Whether you follow the Louisiana tradition of serving it on a Monday or have it any day of the week, you’ll want to try our tips to perfect the ultimate red beans and rice
- 1 (1-pound) package dried red kidney beans*
- 1 pound andouille sausage, sliced ¼ inch thick
- 1 tablespoon olive oil
- 3 tablespoons unsalted butter
- ½ cup chopped yellow onion
- ½ cup chopped celery
- ½ cup chopped green bell pepper
- 1 (32-ounce) carton low-sodium chicken broth
- 4 cups water
- 2 dried bay leaves
- 1 tablespoon plus ½ teaspoon kosher salt
- 2 teaspoons hot sauce
- 1 teaspoon garlic paste
- ½ teaspoon ground black pepper
- ¼ teaspoon ground red pepper
- Hot cooked long-grain rice, to serve
- Garnish: chopped fresh flat-leaf parsley
- Rinse and sort beans. In a large bowl, combine beans and water to cover by 2 inches. Cover and let stand for at least 8 hours. Drain.
- Preheat oven to 400°. Line a rimmed baking sheet with foil. Place sausage on prepared pan. Bake in top third of oven until crispy and browned, about 25 minutes. Let sausage drain on paper towels.
- In a large enamel-coated cast-iron Dutch oven, heat oil and butter over medium heat. Add onion, celery, and bell pepper; cook, stirring frequently, until tender, about 3 minutes.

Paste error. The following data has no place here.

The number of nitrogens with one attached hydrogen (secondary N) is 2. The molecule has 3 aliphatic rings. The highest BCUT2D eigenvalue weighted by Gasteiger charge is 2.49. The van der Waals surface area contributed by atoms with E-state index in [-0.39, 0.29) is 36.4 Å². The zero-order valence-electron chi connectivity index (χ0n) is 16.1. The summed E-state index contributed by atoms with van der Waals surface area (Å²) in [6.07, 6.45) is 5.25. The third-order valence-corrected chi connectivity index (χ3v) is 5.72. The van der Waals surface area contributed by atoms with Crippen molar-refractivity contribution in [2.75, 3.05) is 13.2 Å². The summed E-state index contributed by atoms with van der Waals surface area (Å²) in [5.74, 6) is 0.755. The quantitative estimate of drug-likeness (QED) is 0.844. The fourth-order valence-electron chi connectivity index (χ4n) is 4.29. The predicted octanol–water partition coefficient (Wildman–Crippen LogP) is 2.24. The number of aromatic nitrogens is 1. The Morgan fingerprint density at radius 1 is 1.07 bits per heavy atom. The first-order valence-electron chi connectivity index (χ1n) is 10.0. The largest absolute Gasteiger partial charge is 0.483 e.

- Add broth, 4 cups water, bay leaves, salt, hot sauce, garlic paste, black pepper, red pepper, and beans. Increase heat to medium-high and bring to a boil. Reduce heat to low; cover and simmer, stirring occasionally, until beans are tender, about 2 hours. Remove bay leaves. Remove from heat. Using an immersion blender or potato masher, blend or mash beans to desired consistency. Stir in sausage.
- Cook bean mixture over medium heat until heated through and slightly thickened. Serve with rice. Garnish with parsley, if desired.
Andouille sausage is an essential for New Orleans-style red beans and rice, but if it’s not in your local market, be sure to use a smoked sausage.
START WITH A SORT: Give your beans a quick rinse to remove any field dust and then pick through them to remove any stray rocks, twigs, or imperfect beans.
THE LONG SOAK: Presoaking your beans helps begin the softening process and promotes faster and more even cooking. It takes some planning, but we prefer the overnight soak.
WE DID THE MASH: Some people prefer a quick mash on their red beans, while others will break out an immersion blender to make the dish velvety smooth.